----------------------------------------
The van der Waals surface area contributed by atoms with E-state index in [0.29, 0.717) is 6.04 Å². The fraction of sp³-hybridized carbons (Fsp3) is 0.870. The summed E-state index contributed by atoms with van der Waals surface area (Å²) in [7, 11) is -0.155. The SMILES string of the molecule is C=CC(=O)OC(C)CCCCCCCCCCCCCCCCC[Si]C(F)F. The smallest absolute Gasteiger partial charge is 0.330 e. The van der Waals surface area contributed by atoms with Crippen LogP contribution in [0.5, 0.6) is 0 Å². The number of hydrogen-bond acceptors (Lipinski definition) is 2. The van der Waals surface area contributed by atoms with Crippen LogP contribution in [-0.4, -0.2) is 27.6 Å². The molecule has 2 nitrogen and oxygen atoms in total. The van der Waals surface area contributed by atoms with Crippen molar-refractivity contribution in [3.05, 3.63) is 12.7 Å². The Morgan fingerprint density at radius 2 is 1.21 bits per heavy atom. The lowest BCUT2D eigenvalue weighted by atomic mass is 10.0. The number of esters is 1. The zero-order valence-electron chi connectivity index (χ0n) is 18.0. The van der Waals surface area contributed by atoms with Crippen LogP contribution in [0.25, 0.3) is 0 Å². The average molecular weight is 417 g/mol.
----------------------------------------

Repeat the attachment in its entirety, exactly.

The van der Waals surface area contributed by atoms with E-state index in [0.29, 0.717) is 6.04 Å². The fraction of sp³-hybridized carbons (Fsp3) is 0.870. The summed E-state index contributed by atoms with van der Waals surface area (Å²) in [7, 11) is -0.155. The SMILES string of the molecule is C=CC(=O)OC(C)CCCCCCCCCCCCCCCCC[Si]C(F)F. The smallest absolute Gasteiger partial charge is 0.330 e. The van der Waals surface area contributed by atoms with Crippen LogP contribution in [0.5, 0.6) is 0 Å². The number of hydrogen-bond acceptors (Lipinski definition) is 2. The van der Waals surface area contributed by atoms with Crippen LogP contribution in [-0.4, -0.2) is 27.6 Å². The molecule has 2 nitrogen and oxygen atoms in total. The van der Waals surface area contributed by atoms with Crippen molar-refractivity contribution in [3.05, 3.63) is 12.7 Å². The Morgan fingerprint density at radius 2 is 1.21 bits per heavy atom. The lowest BCUT2D eigenvalue weighted by atomic mass is 10.0. The number of esters is 1. The zero-order valence-electron chi connectivity index (χ0n) is 18.0. The van der Waals surface area contributed by atoms with Crippen LogP contribution in [0.25, 0.3) is 0 Å². The average molecular weight is 417 g/mol.